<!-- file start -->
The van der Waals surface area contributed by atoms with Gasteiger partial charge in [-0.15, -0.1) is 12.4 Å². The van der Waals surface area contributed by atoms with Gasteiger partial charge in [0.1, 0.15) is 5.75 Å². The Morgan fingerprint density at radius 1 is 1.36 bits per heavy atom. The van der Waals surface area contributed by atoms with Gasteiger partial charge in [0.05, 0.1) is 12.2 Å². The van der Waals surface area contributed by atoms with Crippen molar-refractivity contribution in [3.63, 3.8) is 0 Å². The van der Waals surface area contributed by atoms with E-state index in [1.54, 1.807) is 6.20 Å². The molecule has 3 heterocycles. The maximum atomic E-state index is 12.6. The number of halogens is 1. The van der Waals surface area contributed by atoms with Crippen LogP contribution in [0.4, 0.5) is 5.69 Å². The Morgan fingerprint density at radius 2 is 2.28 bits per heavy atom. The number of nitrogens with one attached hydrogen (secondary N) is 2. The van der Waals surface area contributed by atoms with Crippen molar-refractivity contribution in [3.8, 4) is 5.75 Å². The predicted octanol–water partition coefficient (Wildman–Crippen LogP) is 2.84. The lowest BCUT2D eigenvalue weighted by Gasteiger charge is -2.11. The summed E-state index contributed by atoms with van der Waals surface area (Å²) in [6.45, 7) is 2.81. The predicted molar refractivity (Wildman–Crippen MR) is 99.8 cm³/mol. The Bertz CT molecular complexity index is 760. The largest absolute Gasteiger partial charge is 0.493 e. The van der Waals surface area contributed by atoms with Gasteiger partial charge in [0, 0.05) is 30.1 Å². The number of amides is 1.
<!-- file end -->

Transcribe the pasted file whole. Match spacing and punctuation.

The van der Waals surface area contributed by atoms with Gasteiger partial charge in [-0.15, -0.1) is 12.4 Å². The van der Waals surface area contributed by atoms with Gasteiger partial charge in [0.1, 0.15) is 5.75 Å². The Morgan fingerprint density at radius 1 is 1.36 bits per heavy atom. The van der Waals surface area contributed by atoms with Gasteiger partial charge in [0.05, 0.1) is 12.2 Å². The van der Waals surface area contributed by atoms with Crippen molar-refractivity contribution in [3.63, 3.8) is 0 Å². The van der Waals surface area contributed by atoms with E-state index in [1.54, 1.807) is 6.20 Å². The molecule has 3 heterocycles. The maximum atomic E-state index is 12.6. The number of halogens is 1. The van der Waals surface area contributed by atoms with Crippen LogP contribution in [0.4, 0.5) is 5.69 Å². The Morgan fingerprint density at radius 2 is 2.28 bits per heavy atom. The number of nitrogens with one attached hydrogen (secondary N) is 2. The van der Waals surface area contributed by atoms with Crippen molar-refractivity contribution in [3.8, 4) is 5.75 Å². The predicted octanol–water partition coefficient (Wildman–Crippen LogP) is 2.84. The lowest BCUT2D eigenvalue weighted by Gasteiger charge is -2.11. The summed E-state index contributed by atoms with van der Waals surface area (Å²) in [6.45, 7) is 2.81. The predicted molar refractivity (Wildman–Crippen MR) is 99.8 cm³/mol. The Bertz CT molecular complexity index is 760. The largest absolute Gasteiger partial charge is 0.493 e. The van der Waals surface area contributed by atoms with Gasteiger partial charge in [0, 0.05) is 30.1 Å². The number of amides is 1.